(to be revised)

Translation plan for:
Ishii, Nozomu. Senkaku Hanbaku Manyuaru Hyakudai (Senkaku Rebuttal Manual: One Hundred Points). Fukuoka: Shukosha, 2014.

Senkaku Rebuttal Manual was originally published with the aim of providing the lay reader with commentary on historical records related to the Senkaku Islands written in classical Chinese. The English translation, however, will largely be for academic consumptions. It will consist of the following three parts only, as it omitting nonessential content:

Part One: A Brief History of the Senkaku Islands
(Translating approx. 4,000 English words)
Part Two: One Hundred Lessons on Historical Sources
(Translating approx. 40,000 English words; 150 plates)
Part Three: Rebuttals to Contemporary Discourse
(Translating approx. 30,000 English words)
Appendices: Chronology, index

Outline of this book is as follows.

Part One: A Brief History of the Senkaku Islands
In ancient times, the Senkaku Islands served as the gateway to Ryukyuans returning from other countries. The oldest record dates to 1534, when officials of the Ryukyu Kingdom escorted a ship carrying emissaries of the Ming Dynasty to the Senkaku Islands. From the time of Toyotomi Hideyoshi onward, the islands were also part of a north-south route used by shuinsen (“red-seal” trade ships licensed by the shogunate) heading out from Nagasaki. The history of the Senkakus prior to formally becoming Japanese territory can be described as one of bearing witness to history at the gateway of Japan’s culture.
As historical sources show, red-seal ships sailed a regular route passing through the chain of islands off the Fujian coast (including the Matsu Islands and Penghu Islands). Research by the author has revealed that Chinese records from the period defined the same Fujian coast island chain as the front line of coastal defense. The Senkaku route connects Ryukyu and Fujian by a straight line east and west, with the Matsu Islands sitting at the western entrance. This puts the Senkaku Islands far outside the limits of China’s said coastal defense line.
Furthermore, according to successive generations of official Chinese topographic maps, the officially recognized territory of both the Ming and Qing dynasties extended only as far as the continental coastline, with the exception of the island territories of Hainan and Qing Taiwan. Officially speaking, all other islands fell outside Chinese territory; the Senkaku Islands were likewise far removed from the border. This would remain the status quo until the early years of the Republic of China.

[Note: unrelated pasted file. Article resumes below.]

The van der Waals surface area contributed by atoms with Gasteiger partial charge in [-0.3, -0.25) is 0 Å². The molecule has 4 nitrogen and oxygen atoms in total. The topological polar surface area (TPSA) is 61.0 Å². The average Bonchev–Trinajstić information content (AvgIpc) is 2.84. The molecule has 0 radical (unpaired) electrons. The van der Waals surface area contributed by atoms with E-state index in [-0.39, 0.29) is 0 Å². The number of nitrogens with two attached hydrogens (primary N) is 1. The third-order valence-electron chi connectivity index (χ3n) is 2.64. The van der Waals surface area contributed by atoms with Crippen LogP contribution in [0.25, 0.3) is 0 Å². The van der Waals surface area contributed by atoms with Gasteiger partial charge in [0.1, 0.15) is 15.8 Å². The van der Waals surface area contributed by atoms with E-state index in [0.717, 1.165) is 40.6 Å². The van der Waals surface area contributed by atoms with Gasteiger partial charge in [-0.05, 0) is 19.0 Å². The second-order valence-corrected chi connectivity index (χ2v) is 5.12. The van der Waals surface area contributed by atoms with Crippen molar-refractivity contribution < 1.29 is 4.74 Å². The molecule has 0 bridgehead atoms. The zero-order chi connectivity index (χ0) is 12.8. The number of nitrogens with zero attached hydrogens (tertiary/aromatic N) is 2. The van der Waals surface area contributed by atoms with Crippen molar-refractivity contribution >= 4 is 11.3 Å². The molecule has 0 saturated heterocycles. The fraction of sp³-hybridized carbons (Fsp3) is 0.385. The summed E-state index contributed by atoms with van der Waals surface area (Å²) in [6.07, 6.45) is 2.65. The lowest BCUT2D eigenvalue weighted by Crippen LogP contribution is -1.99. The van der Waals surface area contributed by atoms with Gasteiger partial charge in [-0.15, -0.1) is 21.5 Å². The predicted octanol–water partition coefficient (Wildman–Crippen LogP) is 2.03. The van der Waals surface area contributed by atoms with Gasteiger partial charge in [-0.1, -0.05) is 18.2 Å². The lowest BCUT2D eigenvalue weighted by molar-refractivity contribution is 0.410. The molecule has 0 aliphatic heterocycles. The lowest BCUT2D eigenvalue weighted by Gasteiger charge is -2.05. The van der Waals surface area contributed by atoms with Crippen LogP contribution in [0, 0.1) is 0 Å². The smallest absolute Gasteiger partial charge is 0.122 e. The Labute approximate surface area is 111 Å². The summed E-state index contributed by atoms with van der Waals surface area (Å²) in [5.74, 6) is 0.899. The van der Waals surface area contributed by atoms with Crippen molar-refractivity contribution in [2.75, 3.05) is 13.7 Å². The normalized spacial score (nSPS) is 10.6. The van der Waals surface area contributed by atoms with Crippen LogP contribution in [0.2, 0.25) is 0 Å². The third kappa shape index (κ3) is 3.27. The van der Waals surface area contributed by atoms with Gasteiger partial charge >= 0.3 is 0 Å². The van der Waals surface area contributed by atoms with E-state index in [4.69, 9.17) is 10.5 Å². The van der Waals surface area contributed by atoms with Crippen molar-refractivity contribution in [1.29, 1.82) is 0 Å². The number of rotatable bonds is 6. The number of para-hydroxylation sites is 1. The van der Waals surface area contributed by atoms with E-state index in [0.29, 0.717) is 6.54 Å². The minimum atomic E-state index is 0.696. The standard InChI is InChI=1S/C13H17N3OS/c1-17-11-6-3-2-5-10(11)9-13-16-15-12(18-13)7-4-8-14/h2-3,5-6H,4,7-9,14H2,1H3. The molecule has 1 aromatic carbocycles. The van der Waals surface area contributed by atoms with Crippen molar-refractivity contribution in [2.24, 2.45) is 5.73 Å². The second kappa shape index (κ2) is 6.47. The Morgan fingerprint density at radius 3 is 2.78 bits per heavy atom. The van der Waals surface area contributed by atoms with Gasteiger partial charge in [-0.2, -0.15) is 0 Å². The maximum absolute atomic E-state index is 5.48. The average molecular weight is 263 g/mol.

In 1885, the Battle of Tamsui (in northern Taiwan) occurred during the Sino-French War, while British forces occupied the Korean islands of Komundo. An English-language newspaper published by Britons living in Shanghai reported that British troops traveling between Hong Kong and Komundo sighted the Japanese flag as they passed the vicinity of the Yaeyama Islands (to the south of the Senkaku Islands), which suggests that the British had an interest in the territorial rights to Yaeyama. Moreover, there was information that French forces were eyeing the Yaeyama Islands as well. Alarmed by these developments, Japan began taking careful steps toward incorporating the Senkaku Islands to the north of Yaeyama with the intent of consolidating its defense of the latter.
Official Sino-Japanese correspondences in 1893 indicate that Qing China had zero grasp of the relative positions of the Yaeyama Islands, the Senkaku Islands, and Kagoshima, among other places. Neither did it care about Japanese nationals traveling to and setting foot on the Senkakus. The Japanese government was wary of the intervention of Western powers in Sino-Japanese relations over the Ryukyu Islands (present-day Okinawa Prefecture); with regard to the Senkakus as well, it carefully awaited an opportunity to incorporate the islands into its territory. But we now know that these concerns were unfounded, as recent research has revealed Qing to have had no interest whatsoever in the Senkaku Islands. On January 14, 1895, following the outbreak of the First Sino-Japanese War, Japan formally incorporated the Senkakus into its territory. The objective, as already noted, was to defend the Yaeyama Islands.
Whereas the Strait of Gibraltar in southern Spain and parts of Eastern Europe have been among the historical focal points of interstate disputes in the West, similar historical disputes in East Asia have centered on the Taiwan Straits. The Senkaku Islands, which lie east of the strait beyond the island of Taiwan, have never historically been a region in dispute.

Part Two: One Hundred Lessons on Historical Sources
Part Two will comprise concise quotations from the most relevant segments of 100 sources, primarily premodern historical records written in classical Chinese, each of which will be supplemented with commentary. It will consist of four chapters:
Chapter One: Historical Sources of the Ming Dynasty
Chapter Two: Historical Sources of the Qing Dynasty
Chapter Three: Unidentified Historical Sources
Chapter Four: Historical Sources Ignored by China
·     A small selection of the historical sources and commentaries is as followed.Chen Kan, Shi-Ryukyu-roku (Records of a Mission to Ryukyu), 1534
This is the earliest record by a Ming emissary that mentions the Senkaku Islands. China cites this as evidence of its sovereignty over the islands, but the original text notes that officials of the Ryukyu Kingdom guided the way. The Chinese ignore the paragraph about the Ryukuans’ guidance.